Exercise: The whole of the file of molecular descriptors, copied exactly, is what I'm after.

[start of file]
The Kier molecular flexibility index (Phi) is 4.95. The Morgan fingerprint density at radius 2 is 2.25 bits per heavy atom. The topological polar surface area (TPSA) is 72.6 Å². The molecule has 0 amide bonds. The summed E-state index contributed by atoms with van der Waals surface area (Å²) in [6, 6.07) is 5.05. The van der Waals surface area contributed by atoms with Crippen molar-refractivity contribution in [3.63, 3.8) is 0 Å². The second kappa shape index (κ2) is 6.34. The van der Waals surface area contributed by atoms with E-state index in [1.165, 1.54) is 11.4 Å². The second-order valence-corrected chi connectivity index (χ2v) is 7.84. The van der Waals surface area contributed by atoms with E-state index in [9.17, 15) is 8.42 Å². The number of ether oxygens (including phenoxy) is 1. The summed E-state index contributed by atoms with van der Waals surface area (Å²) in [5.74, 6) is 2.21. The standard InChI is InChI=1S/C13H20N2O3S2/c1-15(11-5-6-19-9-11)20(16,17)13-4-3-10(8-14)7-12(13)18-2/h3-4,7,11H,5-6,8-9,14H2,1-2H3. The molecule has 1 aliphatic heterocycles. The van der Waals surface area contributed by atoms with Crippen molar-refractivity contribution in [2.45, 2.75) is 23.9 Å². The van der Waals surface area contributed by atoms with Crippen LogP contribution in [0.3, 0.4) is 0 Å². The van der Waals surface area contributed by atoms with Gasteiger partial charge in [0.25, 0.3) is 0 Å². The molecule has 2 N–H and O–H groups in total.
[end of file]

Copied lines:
The Kier molecular flexibility index (Phi) is 4.95. The Morgan fingerprint density at radius 2 is 2.25 bits per heavy atom. The topological polar surface area (TPSA) is 72.6 Å². The molecule has 0 amide bonds. The summed E-state index contributed by atoms with van der Waals surface area (Å²) in [6, 6.07) is 5.05. The van der Waals surface area contributed by atoms with Crippen molar-refractivity contribution in [3.63, 3.8) is 0 Å². The second kappa shape index (κ2) is 6.34. The van der Waals surface area contributed by atoms with E-state index in [1.165, 1.54) is 11.4 Å². The second-order valence-corrected chi connectivity index (χ2v) is 7.84. The van der Waals surface area contributed by atoms with E-state index in [9.17, 15) is 8.42 Å². The number of ether oxygens (including phenoxy) is 1. The summed E-state index contributed by atoms with van der Waals surface area (Å²) in [5.74, 6) is 2.21. The standard InChI is InChI=1S/C13H20N2O3S2/c1-15(11-5-6-19-9-11)20(16,17)13-4-3-10(8-14)7-12(13)18-2/h3-4,7,11H,5-6,8-9,14H2,1-2H3. The molecule has 1 aliphatic heterocycles. The van der Waals surface area contributed by atoms with Crippen molar-refractivity contribution in [2.45, 2.75) is 23.9 Å². The van der Waals surface area contributed by atoms with Crippen LogP contribution in [0.3, 0.4) is 0 Å². The van der Waals surface area contributed by atoms with Gasteiger partial charge in [0.25, 0.3) is 0 Å². The molecule has 2 N–H and O–H groups in total.